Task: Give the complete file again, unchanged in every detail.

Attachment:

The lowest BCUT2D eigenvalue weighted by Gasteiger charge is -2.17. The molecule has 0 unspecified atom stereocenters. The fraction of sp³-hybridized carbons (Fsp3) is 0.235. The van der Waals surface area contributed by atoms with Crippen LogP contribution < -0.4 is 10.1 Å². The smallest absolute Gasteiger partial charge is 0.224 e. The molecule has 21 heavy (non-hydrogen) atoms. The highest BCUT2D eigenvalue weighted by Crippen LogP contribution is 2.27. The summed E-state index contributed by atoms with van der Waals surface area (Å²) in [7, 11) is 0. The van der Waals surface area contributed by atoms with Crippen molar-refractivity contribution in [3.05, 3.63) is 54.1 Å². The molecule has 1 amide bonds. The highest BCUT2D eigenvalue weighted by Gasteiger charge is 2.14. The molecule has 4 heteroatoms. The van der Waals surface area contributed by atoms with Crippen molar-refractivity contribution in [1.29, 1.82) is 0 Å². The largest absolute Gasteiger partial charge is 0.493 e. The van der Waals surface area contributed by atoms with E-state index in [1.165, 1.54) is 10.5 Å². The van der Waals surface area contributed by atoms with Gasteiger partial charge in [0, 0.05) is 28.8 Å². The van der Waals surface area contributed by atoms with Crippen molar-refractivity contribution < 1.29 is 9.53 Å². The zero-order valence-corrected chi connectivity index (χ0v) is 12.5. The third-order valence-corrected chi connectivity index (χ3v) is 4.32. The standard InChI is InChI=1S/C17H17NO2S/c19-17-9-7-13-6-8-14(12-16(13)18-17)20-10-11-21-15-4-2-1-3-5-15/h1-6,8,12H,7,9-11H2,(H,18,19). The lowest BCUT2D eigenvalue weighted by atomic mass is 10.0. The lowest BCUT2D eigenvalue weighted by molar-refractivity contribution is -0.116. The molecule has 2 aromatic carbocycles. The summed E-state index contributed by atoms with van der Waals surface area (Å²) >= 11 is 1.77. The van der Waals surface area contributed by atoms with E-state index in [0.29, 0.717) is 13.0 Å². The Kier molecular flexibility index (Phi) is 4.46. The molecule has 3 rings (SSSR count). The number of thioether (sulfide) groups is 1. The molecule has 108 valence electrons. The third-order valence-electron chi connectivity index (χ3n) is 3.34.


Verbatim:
The lowest BCUT2D eigenvalue weighted by Gasteiger charge is -2.17. The molecule has 0 unspecified atom stereocenters. The fraction of sp³-hybridized carbons (Fsp3) is 0.235. The van der Waals surface area contributed by atoms with Crippen LogP contribution < -0.4 is 10.1 Å². The smallest absolute Gasteiger partial charge is 0.224 e. The molecule has 21 heavy (non-hydrogen) atoms. The highest BCUT2D eigenvalue weighted by Crippen LogP contribution is 2.27. The summed E-state index contributed by atoms with van der Waals surface area (Å²) in [7, 11) is 0. The van der Waals surface area contributed by atoms with Crippen molar-refractivity contribution in [3.05, 3.63) is 54.1 Å². The molecule has 1 amide bonds. The highest BCUT2D eigenvalue weighted by Gasteiger charge is 2.14. The molecule has 4 heteroatoms. The van der Waals surface area contributed by atoms with Crippen molar-refractivity contribution in [1.29, 1.82) is 0 Å². The largest absolute Gasteiger partial charge is 0.493 e. The van der Waals surface area contributed by atoms with E-state index in [1.165, 1.54) is 10.5 Å². The van der Waals surface area contributed by atoms with Gasteiger partial charge in [0, 0.05) is 28.8 Å². The van der Waals surface area contributed by atoms with Crippen molar-refractivity contribution < 1.29 is 9.53 Å². The zero-order valence-corrected chi connectivity index (χ0v) is 12.5. The third-order valence-corrected chi connectivity index (χ3v) is 4.32. The standard InChI is InChI=1S/C17H17NO2S/c19-17-9-7-13-6-8-14(12-16(13)18-17)20-10-11-21-15-4-2-1-3-5-15/h1-6,8,12H,7,9-11H2,(H,18,19). The lowest BCUT2D eigenvalue weighted by atomic mass is 10.0. The lowest BCUT2D eigenvalue weighted by molar-refractivity contribution is -0.116. The molecule has 2 aromatic carbocycles. The summed E-state index contributed by atoms with van der Waals surface area (Å²) >= 11 is 1.77. The van der Waals surface area contributed by atoms with E-state index in [0.29, 0.717) is 13.0 Å². The Kier molecular flexibility index (Phi) is 4.46. The molecule has 3 rings (SSSR count). The number of thioether (sulfide) groups is 1. The molecule has 108 valence electrons. The third-order valence-electron chi connectivity index (χ3n) is 3.34.